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Freetown, 20 March 2024: IHRDA and partners have concluded a public dialogue with key stakeholders in Sierra Leone on the implementation of judgements of the Court of Justice of the Economic Community of West African States (the ECOWAS Court) on some cases relating to sexual and gender-based violence in Sierra Leone.

The event that brought together Government institutions (notably the Ministries for gender, justice, social affairs, education and finance, and the national commission for children), the National Human Rights Commission, local and international child rights NGOs, and the media, focused on the cases ECW/CCJ/JUD/32/22 – Adama Vandi v. Sierra Leone decided in July 2022 and ECW/CCJ/JUD/37/19 – Women Against Violence and Exploitation in Society (WAVES) & Child Welfare Society, Sierra Leone (CWS-SL) (On Behalf of Pregnant Adolescent School Girls in Sierra Leone) v. Sierra Leone decided in December 2019. Participants assessed level of implementation of the decisions on the said cases, and discussed and committed to pursue strategies for achieving full implementation of the decisions.

It should be recalled that in the first case, Adama Vandi (represented by IHRDA) alleged she was raped in January 2019 by an influential traditional chief and Member of Parliament. Though she reported the incident and took several medical tests proving she had been sexually assaulted, there was no effective investigation, and the perpetrator was not punished. In July 2022, ECOWAS Court condemned Sierra Leone for failing to guarantee Adama’s right to remedy, access to justice, and protection from cruel, inhuman and degrading treatment, and ordered Sierra Leone to pay her compensation worth Ten thousand US Dollars (USD 10,000).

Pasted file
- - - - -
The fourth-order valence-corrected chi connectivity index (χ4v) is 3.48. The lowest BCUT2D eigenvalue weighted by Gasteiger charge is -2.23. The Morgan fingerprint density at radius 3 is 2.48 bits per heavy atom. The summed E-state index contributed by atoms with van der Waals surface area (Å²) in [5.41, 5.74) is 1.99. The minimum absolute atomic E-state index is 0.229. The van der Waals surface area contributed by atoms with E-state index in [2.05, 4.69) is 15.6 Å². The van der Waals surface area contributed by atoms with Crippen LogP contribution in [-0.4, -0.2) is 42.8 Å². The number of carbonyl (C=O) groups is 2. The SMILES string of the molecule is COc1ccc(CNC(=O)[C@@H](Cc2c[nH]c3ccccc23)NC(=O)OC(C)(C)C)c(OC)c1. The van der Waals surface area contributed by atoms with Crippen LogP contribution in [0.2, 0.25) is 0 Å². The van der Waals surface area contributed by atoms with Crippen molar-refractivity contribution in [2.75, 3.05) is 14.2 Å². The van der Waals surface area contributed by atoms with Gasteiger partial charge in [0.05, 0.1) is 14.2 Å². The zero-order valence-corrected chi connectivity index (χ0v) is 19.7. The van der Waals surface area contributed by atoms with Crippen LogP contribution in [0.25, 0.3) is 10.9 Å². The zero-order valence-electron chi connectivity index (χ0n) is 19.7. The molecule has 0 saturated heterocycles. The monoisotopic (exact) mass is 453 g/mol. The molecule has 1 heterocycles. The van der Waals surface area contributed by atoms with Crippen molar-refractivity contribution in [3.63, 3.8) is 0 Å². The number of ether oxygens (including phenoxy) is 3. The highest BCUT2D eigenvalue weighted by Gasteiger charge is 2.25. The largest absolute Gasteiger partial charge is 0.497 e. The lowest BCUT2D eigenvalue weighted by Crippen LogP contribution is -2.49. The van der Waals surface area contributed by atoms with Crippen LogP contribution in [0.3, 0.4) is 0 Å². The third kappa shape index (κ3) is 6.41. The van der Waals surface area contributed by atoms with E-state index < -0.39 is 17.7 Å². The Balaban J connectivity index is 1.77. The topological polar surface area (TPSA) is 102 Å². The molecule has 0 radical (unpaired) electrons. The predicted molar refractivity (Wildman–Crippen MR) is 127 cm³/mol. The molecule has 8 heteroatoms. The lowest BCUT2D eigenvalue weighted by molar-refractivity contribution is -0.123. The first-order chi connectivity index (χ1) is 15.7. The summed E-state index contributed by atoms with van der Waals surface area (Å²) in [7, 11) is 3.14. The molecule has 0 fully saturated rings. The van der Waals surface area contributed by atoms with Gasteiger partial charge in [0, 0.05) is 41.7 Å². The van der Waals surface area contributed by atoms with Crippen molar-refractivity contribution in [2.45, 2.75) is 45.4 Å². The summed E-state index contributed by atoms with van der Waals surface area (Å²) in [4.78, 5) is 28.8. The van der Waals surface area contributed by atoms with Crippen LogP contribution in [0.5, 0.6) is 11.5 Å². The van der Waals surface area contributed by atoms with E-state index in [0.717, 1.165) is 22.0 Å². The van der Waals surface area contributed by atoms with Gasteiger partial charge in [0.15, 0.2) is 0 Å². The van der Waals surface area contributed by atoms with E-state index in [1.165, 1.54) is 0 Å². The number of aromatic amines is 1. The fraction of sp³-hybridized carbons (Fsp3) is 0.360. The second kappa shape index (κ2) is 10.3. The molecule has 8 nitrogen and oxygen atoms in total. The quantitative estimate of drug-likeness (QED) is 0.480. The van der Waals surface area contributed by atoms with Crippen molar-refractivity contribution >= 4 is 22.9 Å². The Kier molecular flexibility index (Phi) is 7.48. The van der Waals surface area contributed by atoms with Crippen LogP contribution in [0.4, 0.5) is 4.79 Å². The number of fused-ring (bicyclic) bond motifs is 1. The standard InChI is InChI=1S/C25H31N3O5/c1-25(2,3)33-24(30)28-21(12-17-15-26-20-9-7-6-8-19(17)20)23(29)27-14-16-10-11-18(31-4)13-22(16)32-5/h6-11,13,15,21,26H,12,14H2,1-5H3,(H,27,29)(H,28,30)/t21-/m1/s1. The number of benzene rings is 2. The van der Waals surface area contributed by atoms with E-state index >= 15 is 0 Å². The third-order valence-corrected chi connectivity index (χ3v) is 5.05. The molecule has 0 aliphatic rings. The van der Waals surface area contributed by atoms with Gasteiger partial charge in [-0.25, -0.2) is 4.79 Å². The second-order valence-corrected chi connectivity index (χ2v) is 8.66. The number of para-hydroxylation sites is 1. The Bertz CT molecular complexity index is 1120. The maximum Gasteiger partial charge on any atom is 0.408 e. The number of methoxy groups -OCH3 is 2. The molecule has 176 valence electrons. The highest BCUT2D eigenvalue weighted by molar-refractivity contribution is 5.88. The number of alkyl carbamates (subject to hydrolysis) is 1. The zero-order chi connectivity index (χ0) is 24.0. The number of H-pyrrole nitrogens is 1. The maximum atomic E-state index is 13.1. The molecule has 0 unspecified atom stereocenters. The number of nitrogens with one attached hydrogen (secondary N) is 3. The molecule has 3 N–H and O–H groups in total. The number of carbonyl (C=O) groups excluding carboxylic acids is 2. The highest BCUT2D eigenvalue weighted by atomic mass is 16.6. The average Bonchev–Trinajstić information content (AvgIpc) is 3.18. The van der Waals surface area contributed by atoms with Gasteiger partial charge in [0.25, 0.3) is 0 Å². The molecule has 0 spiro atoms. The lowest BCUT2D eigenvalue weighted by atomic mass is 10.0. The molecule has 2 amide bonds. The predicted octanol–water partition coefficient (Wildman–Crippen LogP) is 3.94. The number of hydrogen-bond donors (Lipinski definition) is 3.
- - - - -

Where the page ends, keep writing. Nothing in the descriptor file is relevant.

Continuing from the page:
The second case nicknamed the pregnant girls’ case was filed at the ECOWAS Court by WAVES and CWS-SL (represented by IHRDA and Equality Now), challenging an official policy that banned pregnant girls from attending mainstream schools and sitting exams in Sierra Leone, which was a violation of their right to education. In December 2019, the ECOWAS Court established that the policy was a discrimination against pregnant girls and a violation of the right to equal education for all children. The Court ordered Sierra Leone to revoke the policy and abolish the separate school system for pregnant girls, among other measures.

“A major challenge in the African human rights system is the low level of States’ compliance with decisions of mechanisms. We recognize the fact that Government of Sierra Leone has made some commendable strides, especially towards implementing the decision in the pregnant girls’ case. However, further engagement with stakeholders in Sierra Leone is important to boost efforts for full implementation of these decisions” – IHRDA Advocacy Officer, Lydia Kembabazi, stated.

The public dialogue falls within the framework of an Open Society Foundations-supported project to strengthen human rights accountability through compliance of States with decisions of African human rights mechanisms.